By Kiko Barr
The California Association of Resource Conservation Districts (CARCD) has awarded COVID-19 Recovery Community Service grants to eight resource conservation districts (RCDs). The RCDs will receive mini-grants of $5,000 each to create positive impact and to support their communities as they deal with the consequences of COVID-19. Programs that will be funded by the grants include food pantry and community garden support, outdoors-related youth programs, water quality monitoring in farmworker communities and farm worker safety. While small, the grants will have real impact, helping those most in need in California communities to weather the impacts of COVID-19.
Grantee RCDs include the Marin RCD, San Mateo RCD, RCD of Greater San Diego County, Placer County RCD, Napa County RCD, RCD of the Santa Monica Mountains, Trinity County RCD and RCD of Tehama County. Read more about their projects below:
- Marin RCD: Small grants will help five to ten small farms develop COVID-19 response plans and implement protective measures to ensure employee sanitation needs are met, such as the availability of face masks, sanitizers for hand and contact surfaces, hand wash stations, gloves and digital thermometers.
- San Mateo RCD: The RCD will perform testing to address concerns about drinking water quality in the underserved community on the South Coast of San Mateo. The RCD plans to work closely with the community to perform testing and outreach, partnering with Puente de la Costa Sur, the only community resource center for the South Coast, and hiring a member of the same community to do the testing.
- RCD of Greater San Diego County: Funding will go to help community garden members suffering economic hardships due to COVID keep their garden plots by offering rent reduction to garden members. In addition, the RCD will donate CSA-style produce bags to local families in need.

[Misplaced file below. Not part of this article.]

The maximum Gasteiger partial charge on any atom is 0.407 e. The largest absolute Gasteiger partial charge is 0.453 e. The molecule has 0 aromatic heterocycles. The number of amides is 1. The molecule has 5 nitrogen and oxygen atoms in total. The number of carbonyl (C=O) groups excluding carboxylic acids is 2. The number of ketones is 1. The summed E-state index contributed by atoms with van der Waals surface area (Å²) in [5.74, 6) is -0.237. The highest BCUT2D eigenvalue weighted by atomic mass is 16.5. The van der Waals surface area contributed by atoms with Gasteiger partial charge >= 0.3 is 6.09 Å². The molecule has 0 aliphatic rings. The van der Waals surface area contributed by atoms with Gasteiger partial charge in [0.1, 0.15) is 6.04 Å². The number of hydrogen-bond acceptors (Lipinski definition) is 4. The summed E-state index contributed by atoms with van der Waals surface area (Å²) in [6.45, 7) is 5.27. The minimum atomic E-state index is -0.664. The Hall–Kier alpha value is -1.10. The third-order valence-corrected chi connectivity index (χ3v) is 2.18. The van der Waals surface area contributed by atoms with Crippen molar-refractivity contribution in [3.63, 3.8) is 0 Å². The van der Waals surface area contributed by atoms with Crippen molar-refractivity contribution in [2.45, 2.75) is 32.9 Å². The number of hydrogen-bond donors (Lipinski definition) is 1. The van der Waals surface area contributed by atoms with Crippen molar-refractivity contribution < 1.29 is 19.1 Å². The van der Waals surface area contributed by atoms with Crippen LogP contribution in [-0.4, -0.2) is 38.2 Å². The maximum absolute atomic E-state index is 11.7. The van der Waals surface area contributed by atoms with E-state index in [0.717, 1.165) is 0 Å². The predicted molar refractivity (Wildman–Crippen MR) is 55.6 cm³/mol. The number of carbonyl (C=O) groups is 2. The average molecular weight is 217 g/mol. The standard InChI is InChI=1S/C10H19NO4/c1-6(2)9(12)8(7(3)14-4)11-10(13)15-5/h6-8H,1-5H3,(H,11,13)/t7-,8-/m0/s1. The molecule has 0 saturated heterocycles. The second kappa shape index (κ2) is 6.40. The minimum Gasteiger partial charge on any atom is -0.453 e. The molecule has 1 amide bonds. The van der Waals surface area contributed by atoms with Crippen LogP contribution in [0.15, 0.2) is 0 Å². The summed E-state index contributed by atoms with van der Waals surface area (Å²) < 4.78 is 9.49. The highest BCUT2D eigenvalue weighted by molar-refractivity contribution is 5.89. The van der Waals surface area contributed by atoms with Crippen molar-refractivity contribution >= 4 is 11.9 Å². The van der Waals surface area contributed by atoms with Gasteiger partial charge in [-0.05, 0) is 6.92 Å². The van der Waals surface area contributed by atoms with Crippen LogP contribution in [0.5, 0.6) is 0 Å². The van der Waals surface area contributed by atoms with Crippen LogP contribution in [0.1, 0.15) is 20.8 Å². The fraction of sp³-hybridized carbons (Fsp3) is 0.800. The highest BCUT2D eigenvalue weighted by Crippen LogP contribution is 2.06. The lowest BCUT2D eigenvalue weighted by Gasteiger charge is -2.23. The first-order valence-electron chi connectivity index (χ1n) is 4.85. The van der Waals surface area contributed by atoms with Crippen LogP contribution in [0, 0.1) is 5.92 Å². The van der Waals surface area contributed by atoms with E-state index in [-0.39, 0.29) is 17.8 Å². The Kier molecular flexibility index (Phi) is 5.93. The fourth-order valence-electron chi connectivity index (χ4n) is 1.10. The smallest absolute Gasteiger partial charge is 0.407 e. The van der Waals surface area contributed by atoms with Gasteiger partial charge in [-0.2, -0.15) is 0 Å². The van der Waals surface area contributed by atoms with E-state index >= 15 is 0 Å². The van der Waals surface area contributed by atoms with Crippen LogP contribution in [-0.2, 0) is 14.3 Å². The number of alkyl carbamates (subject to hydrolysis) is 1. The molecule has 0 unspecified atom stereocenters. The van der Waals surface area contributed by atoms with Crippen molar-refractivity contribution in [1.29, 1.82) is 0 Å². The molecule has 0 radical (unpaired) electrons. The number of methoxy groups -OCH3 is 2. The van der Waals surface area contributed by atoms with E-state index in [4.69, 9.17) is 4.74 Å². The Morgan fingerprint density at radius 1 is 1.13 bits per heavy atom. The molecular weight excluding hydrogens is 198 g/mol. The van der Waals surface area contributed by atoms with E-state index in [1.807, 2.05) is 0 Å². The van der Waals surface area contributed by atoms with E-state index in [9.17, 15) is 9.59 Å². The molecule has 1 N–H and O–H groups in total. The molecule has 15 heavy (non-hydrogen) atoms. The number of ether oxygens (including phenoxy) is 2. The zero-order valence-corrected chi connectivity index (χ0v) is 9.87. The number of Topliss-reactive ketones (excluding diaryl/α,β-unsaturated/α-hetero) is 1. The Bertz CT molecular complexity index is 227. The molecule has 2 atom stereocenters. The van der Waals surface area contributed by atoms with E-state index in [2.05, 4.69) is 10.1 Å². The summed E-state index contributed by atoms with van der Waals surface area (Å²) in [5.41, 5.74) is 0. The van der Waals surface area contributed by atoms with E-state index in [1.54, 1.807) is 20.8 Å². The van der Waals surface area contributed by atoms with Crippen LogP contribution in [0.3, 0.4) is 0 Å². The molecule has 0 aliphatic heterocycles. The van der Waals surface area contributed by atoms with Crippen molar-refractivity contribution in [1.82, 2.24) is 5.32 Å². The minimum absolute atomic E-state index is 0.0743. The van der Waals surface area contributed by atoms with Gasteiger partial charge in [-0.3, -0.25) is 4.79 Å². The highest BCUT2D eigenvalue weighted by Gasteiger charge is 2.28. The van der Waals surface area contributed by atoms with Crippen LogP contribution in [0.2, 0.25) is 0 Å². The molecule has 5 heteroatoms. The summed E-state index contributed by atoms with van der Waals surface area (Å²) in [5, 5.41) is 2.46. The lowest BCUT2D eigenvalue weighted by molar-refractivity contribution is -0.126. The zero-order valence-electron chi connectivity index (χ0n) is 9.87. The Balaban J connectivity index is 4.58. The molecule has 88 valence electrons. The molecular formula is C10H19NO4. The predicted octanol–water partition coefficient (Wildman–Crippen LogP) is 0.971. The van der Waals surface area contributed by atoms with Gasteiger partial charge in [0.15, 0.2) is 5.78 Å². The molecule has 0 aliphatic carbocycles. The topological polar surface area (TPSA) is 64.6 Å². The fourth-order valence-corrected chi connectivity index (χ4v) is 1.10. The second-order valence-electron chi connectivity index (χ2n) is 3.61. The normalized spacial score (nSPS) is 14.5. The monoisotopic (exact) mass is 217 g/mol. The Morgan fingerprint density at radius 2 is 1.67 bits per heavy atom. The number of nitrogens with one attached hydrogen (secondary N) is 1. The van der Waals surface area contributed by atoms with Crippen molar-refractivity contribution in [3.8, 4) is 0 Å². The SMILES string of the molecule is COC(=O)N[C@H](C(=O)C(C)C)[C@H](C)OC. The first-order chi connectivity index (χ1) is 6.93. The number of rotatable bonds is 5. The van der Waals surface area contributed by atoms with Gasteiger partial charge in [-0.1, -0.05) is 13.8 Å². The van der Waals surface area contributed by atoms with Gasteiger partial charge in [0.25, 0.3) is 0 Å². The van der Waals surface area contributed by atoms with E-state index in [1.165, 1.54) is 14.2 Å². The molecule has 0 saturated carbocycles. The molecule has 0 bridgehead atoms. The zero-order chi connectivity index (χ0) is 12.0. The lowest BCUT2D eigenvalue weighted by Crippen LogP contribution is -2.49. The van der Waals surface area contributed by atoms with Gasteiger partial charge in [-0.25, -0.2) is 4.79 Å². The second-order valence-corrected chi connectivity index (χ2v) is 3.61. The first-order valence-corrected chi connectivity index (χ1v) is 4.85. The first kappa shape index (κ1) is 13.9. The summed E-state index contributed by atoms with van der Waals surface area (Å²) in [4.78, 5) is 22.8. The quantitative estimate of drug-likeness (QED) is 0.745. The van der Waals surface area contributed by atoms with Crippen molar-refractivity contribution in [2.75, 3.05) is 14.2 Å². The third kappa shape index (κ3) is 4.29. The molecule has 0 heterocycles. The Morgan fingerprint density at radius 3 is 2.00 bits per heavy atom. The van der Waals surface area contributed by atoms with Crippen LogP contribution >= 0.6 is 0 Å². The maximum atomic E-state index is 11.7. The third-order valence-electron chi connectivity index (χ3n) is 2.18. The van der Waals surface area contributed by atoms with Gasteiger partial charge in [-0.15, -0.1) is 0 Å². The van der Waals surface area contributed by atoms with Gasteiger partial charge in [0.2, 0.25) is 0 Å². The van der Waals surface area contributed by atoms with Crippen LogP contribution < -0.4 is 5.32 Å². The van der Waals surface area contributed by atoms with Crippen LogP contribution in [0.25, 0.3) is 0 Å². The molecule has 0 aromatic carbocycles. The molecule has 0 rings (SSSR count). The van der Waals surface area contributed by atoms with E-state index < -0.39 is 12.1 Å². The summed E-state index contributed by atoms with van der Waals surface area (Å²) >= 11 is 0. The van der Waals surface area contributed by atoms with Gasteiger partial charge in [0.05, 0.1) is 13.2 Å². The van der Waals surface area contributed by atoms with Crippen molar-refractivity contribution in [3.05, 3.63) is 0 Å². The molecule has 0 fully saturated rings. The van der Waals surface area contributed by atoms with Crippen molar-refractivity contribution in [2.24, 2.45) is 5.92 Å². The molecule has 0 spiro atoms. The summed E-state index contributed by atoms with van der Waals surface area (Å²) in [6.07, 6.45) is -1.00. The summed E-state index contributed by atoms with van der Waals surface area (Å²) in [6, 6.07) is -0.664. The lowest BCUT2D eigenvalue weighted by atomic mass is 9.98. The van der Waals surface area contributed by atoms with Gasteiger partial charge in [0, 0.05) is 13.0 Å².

- Placer County RCD: The RCD will purchase vegetable seedlings from local farms and nurseries and offer the plants for free to those in the community experiencing food insecurity. While some have the space and ability to plant fruits and vegetables at their homes, Placer will also offer space on their property for a community garden for those who need it.
- Napa County RCD: In partnership with Community Action of Napa Valley, the RCD will help address unprecedented food security issues that many families are facing due to COVID-19. They will purchase desperately needed food for the community and further assist Community Action of Napa Valley by donating (as cost share) paid staff time to support the Food Bank with meal packing and distribution during the grant period.
- RCD of the Santa Monica Mountains: Students in California are expected to miss out on vital hours of science and environmental education in informal and/or outdoor settings because of COVID-19, with students in low income areas being disproportionately affected. To address this, RCDSMM will create a nature journaling program, an interactive way for young people to connect and reflect on the natural spaces around them. They will be working with schools with a high population of low income students.
- Trinity County RCD: The RCD normally supports the Weaverville Summer Day Camp, which has been cancelled for 2020 due to COVID-19. TCRCD will partner with multiple agencies to provide alternative environmental education opportunities for children and families through the Trinity Tracks Guidebook (an educational and exploration guide for families in Trinity County), and virtual environmental education lessons including take-home kits.
- RCD of Tehama County: The RCD will support home-based student learning and outdoor engagement with the natural world. The “RCDTC and Me” program will offer six activity kits during the grant term that are scheduled for pick-up in the county’s two main cities, Red Bluff and Corning. Each kit will contain a nature-based, hands-on activity that promotes outdoor exploration at their leisure.
“RCDs are an essential part of our communities and are dedicated to serving them in times of stress,” said Karen Buhr, executive director of CARCD. “We were thrilled with the response we got when we requested proposals from RCDs for the Community Service mini-grants. Each proposal we received demonstrated their commitment to serve their communities, as well as their creative and determined approach to problem solving – the same characteristics that enable RCDs to get so much done with limited resources.”
The RCDs’ projects are already underway and will be completed by the end of October 2020. In addition to these projects, RCDs are continuing to serve their communities throughout the crisis by helping them prepare for wildfire, providing technical assistance to farmers and ranchers, restoring habitat for endangered species, and providing other essential services. Learn more about what RCDs are doing at carcd.org.